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Heather Edelblute
IU Libraries

Last modified: Monday, April 15, 2013

IU Libraries digitization project creates rich repository of Hoosier authors

April 15, 2013

BLOOMINGTON, Ind. -- An Indiana University Libraries project that will allow anyone to research Hoosier authors and their bibliographies online -- as well as access hundreds of digitized books -- is nearly complete.

Wells IQ Wall

Digital projects librarian Michelle Dalmau, left, and metadata/cataloging librarian Jennifer Liss collaborated on an IU Libraries project to digitize a three-volume reference set about Indiana authors, featured behind them on the IQ Wall. The wall of screens was a collaborative effort by IU Libraries, UITS and the Pervasive Technology Institute to promote innovation research and education using information-rich, ultra-resolution displays.

Print-Quality Photo

Conceived years ago and funded in 2006 by a Library Services and Technology Act grant through the Indiana State Library, the "Indiana Authors and Their Books" project oversaw digitization of a three-volume reference set published by Wabash College that covers nearly 200 years of Indiana's literary history.

The books include authors who were born, raised or educated in Indiana, or who lived in the state for a major portion of their lives.

The website hosted by IU Libraries includes more than 7,000 author entries and nearly 21,000 book citations. It links directly to about 400 digitized copies of selected titles and allows users to search for remaining titles via external services like Google Books, WorldCat, Hathi Trust Digital Library and the Libraries' online catalog, IUCAT.

Entries range from well-known authors such as James Whitcomb Riley, Booth Tarkington and Gene Stratton Porter to the lesser known, such as an entry for Ethel Mathilda Green Adams, a public schoolteacher who wrote a book about musical understanding in the 1960s. In addition to works of literature, there are a number of nonfiction works including histories of local towns, counties and churches. These sources, and a handful of regimental histories dating to the Civil War, are a genealogical gold mine.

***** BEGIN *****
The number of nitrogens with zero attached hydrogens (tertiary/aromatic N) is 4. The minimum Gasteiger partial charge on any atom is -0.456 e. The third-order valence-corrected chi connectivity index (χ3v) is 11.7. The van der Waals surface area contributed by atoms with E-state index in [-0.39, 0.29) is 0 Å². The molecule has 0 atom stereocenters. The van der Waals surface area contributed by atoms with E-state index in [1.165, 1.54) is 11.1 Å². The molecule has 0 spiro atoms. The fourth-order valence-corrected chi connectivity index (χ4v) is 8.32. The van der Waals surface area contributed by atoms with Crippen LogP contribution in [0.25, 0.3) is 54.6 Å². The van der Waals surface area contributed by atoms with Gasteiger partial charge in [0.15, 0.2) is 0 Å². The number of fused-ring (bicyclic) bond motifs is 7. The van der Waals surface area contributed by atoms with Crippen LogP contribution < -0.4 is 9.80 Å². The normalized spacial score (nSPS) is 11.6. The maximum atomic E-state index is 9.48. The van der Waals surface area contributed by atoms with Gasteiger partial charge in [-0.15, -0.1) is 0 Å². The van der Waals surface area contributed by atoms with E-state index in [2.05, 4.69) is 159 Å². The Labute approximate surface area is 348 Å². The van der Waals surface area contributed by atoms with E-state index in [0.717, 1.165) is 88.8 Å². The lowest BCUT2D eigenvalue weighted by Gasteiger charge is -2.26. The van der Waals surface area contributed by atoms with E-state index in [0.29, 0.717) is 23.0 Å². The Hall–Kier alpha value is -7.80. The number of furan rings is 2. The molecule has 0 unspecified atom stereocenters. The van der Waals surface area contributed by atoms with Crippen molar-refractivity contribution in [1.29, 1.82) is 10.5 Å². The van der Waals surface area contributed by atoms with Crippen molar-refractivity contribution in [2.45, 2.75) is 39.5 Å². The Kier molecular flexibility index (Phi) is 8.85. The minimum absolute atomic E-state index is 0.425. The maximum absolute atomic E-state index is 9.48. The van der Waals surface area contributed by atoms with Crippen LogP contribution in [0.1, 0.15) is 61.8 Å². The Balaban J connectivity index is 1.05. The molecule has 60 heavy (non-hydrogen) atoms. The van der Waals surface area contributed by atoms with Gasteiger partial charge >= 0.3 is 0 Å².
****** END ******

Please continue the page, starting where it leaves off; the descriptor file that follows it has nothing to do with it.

"Our hard work on this project has created a really rich resource that is already receiving more than 28,000 unique visits per month from users," digital projects and usability librarian Michelle Dalmau said. "I see it as an important K-12 tool, while it can also assist scholars who are researching more obscure authors. Users are able to browse by author, book title or publication date, creating possibilities for deep textual analysis."

Dalmau plans to share encoded texts and descriptive metadata with the state library to include in the Indiana Digital Library portal, Indiana Memory.

The original project had called for digitization of about 150 curated titles from 1880 to 1920, an era known as Indiana's Golden Age of Literature. But the explosion of Google Books and other resources such as the HathiTrust Digital Library onto the digitization scene opened up new possibilities, allowing for access to hundreds more titles than originally expected, Dalmau said.

In addition to the original 150 books digitized for the grant, IU Libraries staff digitized an additional 250 books available through the project themselves, focusing on important books from Indiana's literary and historical heritage. These books become available as staff complete them -- on average, four new books every month.

That crucial behind-the-scenes effort is also benefitting Indiana University in another way: The Digital Library Program partnered with the Library Technical Services Department to generate new workflows for digitization for the project, opening new doors for future collaboration.

Once the texts are encoded and available online, Technical Services staff catalog those digital texts, a full-service treatment that makes metadata/cataloging librarian Jennifer Liss proud.

"In a time in when public libraries are pushing back against outdated publishing and distribution models for e-books, it's gratifying to know that our work makes these digital texts -- and their respective high-quality cataloging records -- freely available to anyone with an Internet connection and a browser," she said.

The partnership brought other changes, including the development of cataloger expertise in new tools. Digital library staff did a fine job lowering technical barriers for catalogers to participate in digital projects, Liss said, noting that 70 percent of all Technical Services catalogers now provide metadata for digital projects.

"Now that we've 'productionized' this process, so to speak, it opens the door to partner in other ways," Dalmau said. "We've set up workflows where contributions from catalogers are facilitated with minimal intervention by digital library technologists."